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The Verification Principle has problems itself
many of the statements it categorizes as meaningless clearly do have meaning
Statements that express opinions or emotions, such as ‘I love you’
cannot be empirically verified but nevertheless do have meaning
Ethical and moral statements such as ‘Do not commit murder’
are not empirically verifiable, but certainly have meaning
Laws of science cannot be always be completely verified
for example, when we say that ‘gravity always makes thing fall to the ground’, we do not know if this will always be true, yet this statement is still meaningful
Historical statements such as ‘The Battle of Hastings took place in 1066’
are meaningful though there is no one alive who could claim to have experienced the event
The Verification Principle cannot itself be verified
for there is no empirical experience that can prove it to be true
The principle is too strong
it outlaws not only religious language but most of human language too, including art/poetry etc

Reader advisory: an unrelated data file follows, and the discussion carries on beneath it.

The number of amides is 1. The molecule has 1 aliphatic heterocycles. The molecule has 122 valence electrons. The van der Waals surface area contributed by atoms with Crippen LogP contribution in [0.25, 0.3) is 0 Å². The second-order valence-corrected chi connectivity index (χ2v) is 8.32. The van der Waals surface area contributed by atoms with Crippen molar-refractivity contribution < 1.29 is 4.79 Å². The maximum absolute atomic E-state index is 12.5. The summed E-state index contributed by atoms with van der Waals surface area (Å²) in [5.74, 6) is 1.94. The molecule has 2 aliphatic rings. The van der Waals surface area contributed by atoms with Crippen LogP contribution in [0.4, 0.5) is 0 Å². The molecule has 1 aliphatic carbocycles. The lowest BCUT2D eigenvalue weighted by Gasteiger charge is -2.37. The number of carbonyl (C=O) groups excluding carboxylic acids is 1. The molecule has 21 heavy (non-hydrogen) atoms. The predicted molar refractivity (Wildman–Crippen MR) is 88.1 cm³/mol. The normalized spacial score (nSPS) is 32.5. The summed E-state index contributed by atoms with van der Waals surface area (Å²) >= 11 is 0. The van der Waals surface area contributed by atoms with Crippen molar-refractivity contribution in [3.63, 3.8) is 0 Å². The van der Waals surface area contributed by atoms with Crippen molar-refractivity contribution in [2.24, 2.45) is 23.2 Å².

Stewart Sutherland says
Ayer's theory is "conceptually restrictive and intellectually imperialistic in its character"
The Verification principle is
neither verifiable nor true by definition so it must be meaningless
Keith Ward in 'Holding Fast to God'
' If I were God I would be able to check the truth of my own existence' so his existence is verifiable in principle
John Hick in 'Faith and Knowledge'
Religious claims such as 'Jesus was born in Bethlehem' are historical and meaningful because they are verifiable in principle
'Parable of Celestial City'
Hick says that at death we will have evidence of Gods existence as we will perceive God
Weak verification supports the claim of
God as creator with evidence from design